Changes coming to the way Delta passengers board planes

A traveler talks on her cell phone as she waits for her flight at the Delta Airlines terminal at Chicago's O'Hare International Airport (Photo by Tim Boyle/Newsmakers)

(CNN) – A new boarding process is coming to Delta Air Lines.

Beginning on January 23, 2019, the airline will ditch zone boarding in favor of a new — and more complex – process based on ticket type and color.

Despite the expansion in number of groups from six to eight, Delta said the new format hopes to “encourage fewer customers to line up in the gate area” and ultimately speed up boarding.

The Atlanta-based carrier will still begin boarding with passengers that need extra time, followed by premium passengers sitting in its Delta One suites (applicable on select domestic and all international flights) and then its new Premium Select cabin on some international flightsor First Class on domestic flights.

After that, it gets complicated: The airline used to board the Sky Priority zone — passengers sitting in Comfort+ and Gold and Platinum Medallion members — together.

Moving forward, that group will split into two, with Comfort+ passengers boarding first followed by Sky Priority, meaning high-spending members of its frequent flier program will have to wait a little bit longer.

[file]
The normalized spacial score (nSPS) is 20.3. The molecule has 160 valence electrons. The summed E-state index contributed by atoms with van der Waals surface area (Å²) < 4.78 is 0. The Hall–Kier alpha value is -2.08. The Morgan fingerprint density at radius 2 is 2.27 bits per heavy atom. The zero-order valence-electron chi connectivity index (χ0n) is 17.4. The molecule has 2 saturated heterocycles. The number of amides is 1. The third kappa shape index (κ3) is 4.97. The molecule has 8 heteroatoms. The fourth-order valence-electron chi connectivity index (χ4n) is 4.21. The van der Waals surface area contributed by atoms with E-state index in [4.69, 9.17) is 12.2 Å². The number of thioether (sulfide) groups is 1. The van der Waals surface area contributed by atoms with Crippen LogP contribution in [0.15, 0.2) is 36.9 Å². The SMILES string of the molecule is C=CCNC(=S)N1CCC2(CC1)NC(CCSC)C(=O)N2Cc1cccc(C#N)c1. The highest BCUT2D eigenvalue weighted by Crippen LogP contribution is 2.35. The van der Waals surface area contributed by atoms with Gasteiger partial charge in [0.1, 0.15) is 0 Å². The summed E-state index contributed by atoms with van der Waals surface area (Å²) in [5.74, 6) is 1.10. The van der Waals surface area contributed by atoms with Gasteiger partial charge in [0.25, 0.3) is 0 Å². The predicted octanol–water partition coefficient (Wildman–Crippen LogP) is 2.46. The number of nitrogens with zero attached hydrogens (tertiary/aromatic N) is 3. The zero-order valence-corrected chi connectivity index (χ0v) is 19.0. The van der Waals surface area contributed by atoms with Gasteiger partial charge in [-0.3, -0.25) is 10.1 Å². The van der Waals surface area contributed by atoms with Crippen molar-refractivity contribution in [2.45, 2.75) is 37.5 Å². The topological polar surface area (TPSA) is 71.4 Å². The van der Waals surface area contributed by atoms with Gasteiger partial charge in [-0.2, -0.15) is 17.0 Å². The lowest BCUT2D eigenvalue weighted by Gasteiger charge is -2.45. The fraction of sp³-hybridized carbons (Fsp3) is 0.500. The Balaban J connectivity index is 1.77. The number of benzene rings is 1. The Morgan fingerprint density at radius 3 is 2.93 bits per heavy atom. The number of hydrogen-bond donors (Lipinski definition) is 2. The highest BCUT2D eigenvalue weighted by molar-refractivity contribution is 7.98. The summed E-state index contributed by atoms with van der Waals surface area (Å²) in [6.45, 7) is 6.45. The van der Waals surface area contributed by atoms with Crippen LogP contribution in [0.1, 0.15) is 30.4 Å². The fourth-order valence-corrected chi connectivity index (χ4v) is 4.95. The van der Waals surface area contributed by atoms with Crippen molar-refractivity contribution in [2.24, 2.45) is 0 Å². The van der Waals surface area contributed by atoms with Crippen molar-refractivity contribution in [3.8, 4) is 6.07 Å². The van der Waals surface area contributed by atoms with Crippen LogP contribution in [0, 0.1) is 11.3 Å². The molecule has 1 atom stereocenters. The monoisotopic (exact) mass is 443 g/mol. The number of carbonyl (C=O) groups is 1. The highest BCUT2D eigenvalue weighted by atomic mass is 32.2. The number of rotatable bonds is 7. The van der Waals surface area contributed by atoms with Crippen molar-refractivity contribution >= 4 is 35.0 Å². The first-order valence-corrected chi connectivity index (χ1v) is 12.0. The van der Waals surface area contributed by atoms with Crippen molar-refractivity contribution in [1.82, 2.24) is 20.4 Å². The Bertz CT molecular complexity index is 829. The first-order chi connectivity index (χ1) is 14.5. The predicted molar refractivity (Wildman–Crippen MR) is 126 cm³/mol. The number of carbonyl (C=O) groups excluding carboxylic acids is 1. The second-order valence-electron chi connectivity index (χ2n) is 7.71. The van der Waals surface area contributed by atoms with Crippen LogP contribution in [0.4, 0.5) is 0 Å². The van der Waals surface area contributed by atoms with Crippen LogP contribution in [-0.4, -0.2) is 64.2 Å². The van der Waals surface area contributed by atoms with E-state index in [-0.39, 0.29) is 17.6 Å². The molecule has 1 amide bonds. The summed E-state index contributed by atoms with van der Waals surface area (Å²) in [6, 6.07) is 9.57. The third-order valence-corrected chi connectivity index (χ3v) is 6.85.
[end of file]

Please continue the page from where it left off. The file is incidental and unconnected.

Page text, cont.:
Following that, Delta will board economy passengers by announcing Main Cabin 1 though 3, instead of Zone 1 though 4.

Fliers that purchase Delta’s cheapest tickets will board last in a new group: Zone 4 will now be called Basic Economy. Delta credit card holders and Silver Medallion members will board with Main Cabin 1.

Each section will have different colors displayed when they purchase their ticket on Delta’s website and on airport screens to help.

“This latest enhancement further refines how Delta’s process works and is designed to better link the Delta product they purchased to differentiated experiences throughout their journey,” said Tim Mapes, Delta’s chief marketing officer, in a statement.

Delta (DAL) joins United (UAL) and American (AAL), which both recently revamped their boarding processes. The goal is to minimize delays and load planes quicker.

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